1. There are a few books on my pile that I can’t imagine why I haven’t read (DuMaurier, Lovecraft, Franklin, and King among them), but I just haven’t. And then I have books like The Bridges of Madison County and I cannot even imagine what I was thinking when I bought that one…


    1. I managed to stack half mine up, but after I took them off the shelf and put them on my fireplace…well they are still sitting there.

      Though I agree with Kate. Stack away. And photograph.


  2. Seeing your King reminded me that I also have a King in my TBR stack which in turn reminded me of a bunch of books that I forgot to include in my photo… Oh well, either way the stack is out of control.

    Will look forward to your thoughts on Heft – I loved it and in retrospect would have loved it more had I not read it after The Art of Fielding (a hard act to follow and both baseball stories).

    Will also be keen to hear your thoughts on Alias Grace. Read it years ago and I liked it but from memory, it was one that divided my book group.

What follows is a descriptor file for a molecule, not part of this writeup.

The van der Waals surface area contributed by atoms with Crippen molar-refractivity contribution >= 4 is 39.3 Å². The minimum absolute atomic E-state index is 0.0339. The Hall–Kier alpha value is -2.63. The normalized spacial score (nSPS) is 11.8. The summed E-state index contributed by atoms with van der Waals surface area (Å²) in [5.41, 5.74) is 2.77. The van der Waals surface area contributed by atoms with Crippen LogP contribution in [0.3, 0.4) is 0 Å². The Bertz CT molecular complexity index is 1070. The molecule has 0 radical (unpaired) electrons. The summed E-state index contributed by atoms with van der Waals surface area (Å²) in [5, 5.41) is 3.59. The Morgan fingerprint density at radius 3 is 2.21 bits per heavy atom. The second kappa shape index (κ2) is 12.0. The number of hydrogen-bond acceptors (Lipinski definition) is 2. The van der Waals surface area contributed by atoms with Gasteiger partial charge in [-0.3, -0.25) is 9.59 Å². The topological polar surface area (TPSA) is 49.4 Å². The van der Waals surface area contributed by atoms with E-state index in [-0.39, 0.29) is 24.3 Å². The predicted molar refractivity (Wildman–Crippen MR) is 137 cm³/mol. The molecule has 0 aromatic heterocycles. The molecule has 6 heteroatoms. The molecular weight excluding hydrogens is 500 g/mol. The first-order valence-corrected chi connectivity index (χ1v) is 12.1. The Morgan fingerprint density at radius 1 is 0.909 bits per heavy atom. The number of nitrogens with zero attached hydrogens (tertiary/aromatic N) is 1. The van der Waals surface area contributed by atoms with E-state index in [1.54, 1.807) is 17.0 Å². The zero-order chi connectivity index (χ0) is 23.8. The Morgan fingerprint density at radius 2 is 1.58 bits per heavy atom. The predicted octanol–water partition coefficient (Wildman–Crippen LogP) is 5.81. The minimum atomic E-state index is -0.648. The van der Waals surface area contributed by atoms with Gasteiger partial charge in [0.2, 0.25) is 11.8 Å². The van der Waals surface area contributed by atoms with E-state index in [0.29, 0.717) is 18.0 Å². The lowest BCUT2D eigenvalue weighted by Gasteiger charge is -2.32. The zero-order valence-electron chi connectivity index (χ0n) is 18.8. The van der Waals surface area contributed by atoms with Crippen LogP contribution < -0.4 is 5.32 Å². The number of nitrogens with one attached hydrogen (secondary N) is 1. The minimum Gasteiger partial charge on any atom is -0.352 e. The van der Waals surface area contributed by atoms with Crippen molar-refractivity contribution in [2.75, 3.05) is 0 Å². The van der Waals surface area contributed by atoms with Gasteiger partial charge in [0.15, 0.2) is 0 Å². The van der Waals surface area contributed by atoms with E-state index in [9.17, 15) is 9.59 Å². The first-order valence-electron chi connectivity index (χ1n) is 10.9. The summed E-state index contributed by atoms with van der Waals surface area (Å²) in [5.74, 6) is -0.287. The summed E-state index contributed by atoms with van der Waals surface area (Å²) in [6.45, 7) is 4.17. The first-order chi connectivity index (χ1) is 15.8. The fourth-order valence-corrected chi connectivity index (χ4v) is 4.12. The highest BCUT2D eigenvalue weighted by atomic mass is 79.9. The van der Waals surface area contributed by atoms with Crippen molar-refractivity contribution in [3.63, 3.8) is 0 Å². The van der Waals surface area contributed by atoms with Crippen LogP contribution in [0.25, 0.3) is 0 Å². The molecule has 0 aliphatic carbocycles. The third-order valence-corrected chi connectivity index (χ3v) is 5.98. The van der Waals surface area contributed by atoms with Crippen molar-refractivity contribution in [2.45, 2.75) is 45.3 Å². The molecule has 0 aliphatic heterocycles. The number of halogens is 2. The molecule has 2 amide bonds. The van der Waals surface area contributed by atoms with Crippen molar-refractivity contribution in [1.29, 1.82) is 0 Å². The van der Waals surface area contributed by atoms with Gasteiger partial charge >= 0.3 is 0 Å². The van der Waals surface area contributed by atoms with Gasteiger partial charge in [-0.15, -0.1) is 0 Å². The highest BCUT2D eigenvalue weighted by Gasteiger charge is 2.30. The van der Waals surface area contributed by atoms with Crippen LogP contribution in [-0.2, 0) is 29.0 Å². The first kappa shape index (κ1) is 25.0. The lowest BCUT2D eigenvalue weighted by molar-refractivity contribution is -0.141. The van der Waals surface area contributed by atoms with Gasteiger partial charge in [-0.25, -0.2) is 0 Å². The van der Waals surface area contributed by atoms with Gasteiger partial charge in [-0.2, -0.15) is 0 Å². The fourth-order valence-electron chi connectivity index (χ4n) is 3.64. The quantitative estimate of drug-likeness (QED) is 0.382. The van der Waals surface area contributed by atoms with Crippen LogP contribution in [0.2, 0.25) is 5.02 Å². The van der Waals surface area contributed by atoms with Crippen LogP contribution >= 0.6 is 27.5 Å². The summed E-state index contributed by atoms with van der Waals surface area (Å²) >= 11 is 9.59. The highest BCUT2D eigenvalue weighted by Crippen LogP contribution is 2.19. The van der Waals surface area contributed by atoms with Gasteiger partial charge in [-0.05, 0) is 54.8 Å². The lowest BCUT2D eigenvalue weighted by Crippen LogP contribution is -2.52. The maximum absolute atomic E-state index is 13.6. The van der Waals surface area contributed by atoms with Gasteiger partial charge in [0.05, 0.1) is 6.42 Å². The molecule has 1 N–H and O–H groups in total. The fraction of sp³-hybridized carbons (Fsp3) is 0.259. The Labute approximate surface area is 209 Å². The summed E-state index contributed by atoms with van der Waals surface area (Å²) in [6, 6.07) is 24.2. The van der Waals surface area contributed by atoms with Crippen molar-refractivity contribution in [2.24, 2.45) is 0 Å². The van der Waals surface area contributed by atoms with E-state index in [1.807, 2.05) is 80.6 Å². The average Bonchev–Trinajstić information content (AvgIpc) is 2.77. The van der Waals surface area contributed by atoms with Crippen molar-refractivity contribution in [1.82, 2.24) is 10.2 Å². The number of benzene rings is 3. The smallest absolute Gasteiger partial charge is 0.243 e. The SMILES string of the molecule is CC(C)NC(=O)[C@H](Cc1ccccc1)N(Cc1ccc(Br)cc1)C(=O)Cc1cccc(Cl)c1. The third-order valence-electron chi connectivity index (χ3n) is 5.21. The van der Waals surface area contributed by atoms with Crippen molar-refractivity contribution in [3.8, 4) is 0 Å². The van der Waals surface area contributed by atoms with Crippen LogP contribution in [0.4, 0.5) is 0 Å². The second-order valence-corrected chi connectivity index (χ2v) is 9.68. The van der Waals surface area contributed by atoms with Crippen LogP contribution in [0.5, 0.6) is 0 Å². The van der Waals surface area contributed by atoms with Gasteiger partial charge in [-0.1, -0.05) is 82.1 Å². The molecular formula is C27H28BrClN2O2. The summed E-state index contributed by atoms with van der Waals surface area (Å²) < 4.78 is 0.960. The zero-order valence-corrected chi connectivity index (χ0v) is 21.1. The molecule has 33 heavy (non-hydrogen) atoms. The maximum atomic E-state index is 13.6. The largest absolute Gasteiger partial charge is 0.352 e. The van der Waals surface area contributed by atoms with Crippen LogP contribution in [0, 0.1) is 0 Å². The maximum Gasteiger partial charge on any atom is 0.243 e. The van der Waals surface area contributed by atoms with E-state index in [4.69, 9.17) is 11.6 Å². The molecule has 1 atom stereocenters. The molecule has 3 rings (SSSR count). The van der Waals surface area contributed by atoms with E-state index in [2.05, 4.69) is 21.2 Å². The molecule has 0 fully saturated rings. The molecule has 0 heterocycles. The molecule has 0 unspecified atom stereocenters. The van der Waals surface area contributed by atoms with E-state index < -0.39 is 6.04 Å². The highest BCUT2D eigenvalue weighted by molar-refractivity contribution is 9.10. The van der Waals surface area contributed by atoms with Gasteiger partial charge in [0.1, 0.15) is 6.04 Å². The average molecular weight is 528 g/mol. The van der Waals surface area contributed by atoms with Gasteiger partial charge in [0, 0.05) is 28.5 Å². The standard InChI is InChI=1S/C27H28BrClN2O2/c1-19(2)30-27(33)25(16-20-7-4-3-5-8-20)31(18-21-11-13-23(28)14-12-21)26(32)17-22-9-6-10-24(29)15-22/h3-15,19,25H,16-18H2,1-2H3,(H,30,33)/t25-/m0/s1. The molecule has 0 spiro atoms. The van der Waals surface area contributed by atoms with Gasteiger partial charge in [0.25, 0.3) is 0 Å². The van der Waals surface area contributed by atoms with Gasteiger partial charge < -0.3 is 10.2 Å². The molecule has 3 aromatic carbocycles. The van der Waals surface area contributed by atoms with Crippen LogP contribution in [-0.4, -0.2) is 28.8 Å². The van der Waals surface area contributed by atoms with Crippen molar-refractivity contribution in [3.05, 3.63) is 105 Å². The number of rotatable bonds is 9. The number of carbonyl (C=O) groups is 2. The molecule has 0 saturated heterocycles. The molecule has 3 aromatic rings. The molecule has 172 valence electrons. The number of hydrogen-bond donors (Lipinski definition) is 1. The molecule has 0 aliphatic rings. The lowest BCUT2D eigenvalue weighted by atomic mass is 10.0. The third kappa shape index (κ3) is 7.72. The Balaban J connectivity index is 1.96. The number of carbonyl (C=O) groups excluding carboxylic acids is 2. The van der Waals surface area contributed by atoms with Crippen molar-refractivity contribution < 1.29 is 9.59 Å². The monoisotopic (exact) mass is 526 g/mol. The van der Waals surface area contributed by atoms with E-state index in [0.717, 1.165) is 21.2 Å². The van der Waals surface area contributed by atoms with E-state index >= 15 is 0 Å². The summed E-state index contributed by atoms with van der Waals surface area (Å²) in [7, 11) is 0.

1. Read the King (is it On Writing?). Yeah, I refused to carry the books that are so nicely put away on my shelf upstairs when I already have so many downstairs. Purely lazy on my part, but I agree – either way it’s out of control. And tomorrow is bag day at the used book sale, which means I can bring a grocery bag and pack it as full as I want for only $5.


  3. Soooo…

    I made a spreadsheet of all the books I own but haven’t read, and…well…*whispers* I have over 400 of them.

    No, that is not a typo. Library book sales are my weakness.


    1. You know, that actually make me feel better.

      And me too, used book sales get me every time. At the library where I work, I am in charge of processing and donations, which means I get to sort through the donated books before anyone else does. Frankly, it’s dangerous for me. I always find something worth buying before I put them out for the public.